When you include the American Institute for Cancer Research in your estate plans, you make a major difference in the fight against cancer.

Corporate Champions who partner with the American Institute for Cancer Research stand at the forefront of the fight against cancer

The Continuous Update Project (CUP) is an ongoing program that analyzes global research on how diet, nutrition and physical activity affect cancer risk and survival.

A major milestone in cancer research, the Third Expert Report analyzes and synthesizes the evidence gathered in CUP reports and serves as a vital resource for anyone interested in preventing cancer.

Whether you are a healthcare provider, a researcher, or just someone who wants to learn more about cancer prevention, we’re here to help.

AICR has pushed research to new heights, and has helped thousands of communities better understand the intersection of lifestyle, nutrition, and cancer.

Read real-life accounts of how AICR is changing lives through cancer prevention and survivorship.

We bring a detailed policy framework to our advocacy efforts, and provide lawmakers with the scientific evidence they need to achieve our objectives.

AICR champions research that increases understanding of the relationship between nutrition, lifestyle, and cancer.

AICR’s resources can help you navigate questions about nutrition and lifestyle, and empower you to advocate for your health.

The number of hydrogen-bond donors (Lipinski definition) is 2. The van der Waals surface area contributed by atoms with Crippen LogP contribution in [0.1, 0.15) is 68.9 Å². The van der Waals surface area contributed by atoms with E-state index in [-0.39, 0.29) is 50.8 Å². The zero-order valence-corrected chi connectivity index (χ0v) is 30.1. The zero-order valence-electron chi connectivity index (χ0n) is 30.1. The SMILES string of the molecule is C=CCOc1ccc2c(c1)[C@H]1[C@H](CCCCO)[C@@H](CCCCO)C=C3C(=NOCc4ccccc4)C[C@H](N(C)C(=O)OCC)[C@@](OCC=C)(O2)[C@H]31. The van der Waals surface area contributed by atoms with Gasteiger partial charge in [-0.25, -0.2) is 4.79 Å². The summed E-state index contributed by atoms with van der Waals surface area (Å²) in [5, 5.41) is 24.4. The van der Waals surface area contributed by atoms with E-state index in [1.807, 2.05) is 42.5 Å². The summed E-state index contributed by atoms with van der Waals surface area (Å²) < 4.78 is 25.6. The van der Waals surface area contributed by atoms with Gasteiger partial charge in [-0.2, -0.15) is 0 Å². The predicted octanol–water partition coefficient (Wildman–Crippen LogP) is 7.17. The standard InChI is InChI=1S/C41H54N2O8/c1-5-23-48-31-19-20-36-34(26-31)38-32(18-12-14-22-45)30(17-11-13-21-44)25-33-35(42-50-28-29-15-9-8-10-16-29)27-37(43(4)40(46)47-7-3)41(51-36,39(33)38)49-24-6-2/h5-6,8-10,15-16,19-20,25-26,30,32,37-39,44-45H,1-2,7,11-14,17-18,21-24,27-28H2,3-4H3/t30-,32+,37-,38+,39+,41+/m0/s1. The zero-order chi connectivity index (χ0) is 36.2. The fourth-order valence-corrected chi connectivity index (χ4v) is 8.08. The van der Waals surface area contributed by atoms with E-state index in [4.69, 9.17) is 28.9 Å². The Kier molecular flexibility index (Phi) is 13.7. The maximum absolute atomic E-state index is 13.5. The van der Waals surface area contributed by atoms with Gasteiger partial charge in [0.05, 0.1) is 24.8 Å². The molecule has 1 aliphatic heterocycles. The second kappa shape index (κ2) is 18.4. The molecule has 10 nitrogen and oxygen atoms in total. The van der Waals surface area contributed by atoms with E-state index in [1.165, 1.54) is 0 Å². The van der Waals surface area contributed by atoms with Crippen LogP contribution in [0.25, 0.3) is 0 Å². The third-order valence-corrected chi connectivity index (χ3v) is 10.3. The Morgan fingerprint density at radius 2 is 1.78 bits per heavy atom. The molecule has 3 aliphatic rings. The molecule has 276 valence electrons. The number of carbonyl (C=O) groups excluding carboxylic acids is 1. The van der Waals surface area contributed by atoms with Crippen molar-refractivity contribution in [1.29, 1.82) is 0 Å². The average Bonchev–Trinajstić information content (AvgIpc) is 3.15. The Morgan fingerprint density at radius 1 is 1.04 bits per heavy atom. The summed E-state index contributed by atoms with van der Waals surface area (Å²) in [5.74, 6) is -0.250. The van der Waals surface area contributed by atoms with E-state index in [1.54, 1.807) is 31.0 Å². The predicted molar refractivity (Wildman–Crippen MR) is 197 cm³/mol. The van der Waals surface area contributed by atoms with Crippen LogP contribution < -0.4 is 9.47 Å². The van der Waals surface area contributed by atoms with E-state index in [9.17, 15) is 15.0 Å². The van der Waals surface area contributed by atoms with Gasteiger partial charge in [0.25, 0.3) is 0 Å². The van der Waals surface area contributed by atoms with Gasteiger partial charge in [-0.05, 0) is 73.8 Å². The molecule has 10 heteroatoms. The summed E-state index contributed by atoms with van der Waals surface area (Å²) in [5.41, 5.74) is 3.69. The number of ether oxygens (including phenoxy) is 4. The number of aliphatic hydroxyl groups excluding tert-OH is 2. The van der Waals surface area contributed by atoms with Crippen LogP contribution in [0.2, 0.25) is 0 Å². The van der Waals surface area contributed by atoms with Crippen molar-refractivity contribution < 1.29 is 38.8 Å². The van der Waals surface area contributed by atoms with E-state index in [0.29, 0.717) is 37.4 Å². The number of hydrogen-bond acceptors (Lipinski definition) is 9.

AICR is committed to putting what we know about cancer prevention into action. To help you live healthier, we’ve taken the latest research and made 10 Cancer Prevention Recommendations.

June 14, 2017 | 2 minute read

Snacks and Beverages, New on Supermarket Shelves

Each day, an average of 11 new beverage products made their way into retail stores last year, making it one of the fastest growing diet categories, according to data released by the USDA.

In 2016, food and beverage companies overall introduced 21,435 new products in the US. New products include existing ones that introduced new flavors and package sizes.

New beverages accounted for 18.5 percent of these products, with beer and wine accounting for 21 percent (or about one in five) of the 3,975 beverages introduced in 2016.

Because even small amounts of alcohol consumed regularly increases risk of some cancers, AICR recommends not drinking alcohol for cancer prevention. If you do drink alcohol, limit your intake to no more than two drinks a day for men and one drink a day for women.

Snacks was the second largest growing area of food/drink products with a 15 percent share. That growing snack selection could reflect more Americans grazing during the day rather than eating full meals. There were 3,172 snack products introduced in 2016—820 more than in 2011. The increase in new snack products was led by snack/cereal/energy bars, wheat and other grain-based snacks, vegetable snacks, and meat snacks.

The data was pulled from Mintel’s Global New Products Database. An earlier report – by the same group this came from – finds that nearly all Americans (94 percent) snack at least once a day with half of adults snacking two to three times daily.

Source: US Economic Research Service: Beverages and snacks accounted for a third of 2016’s new food products. Processing and Marketing.

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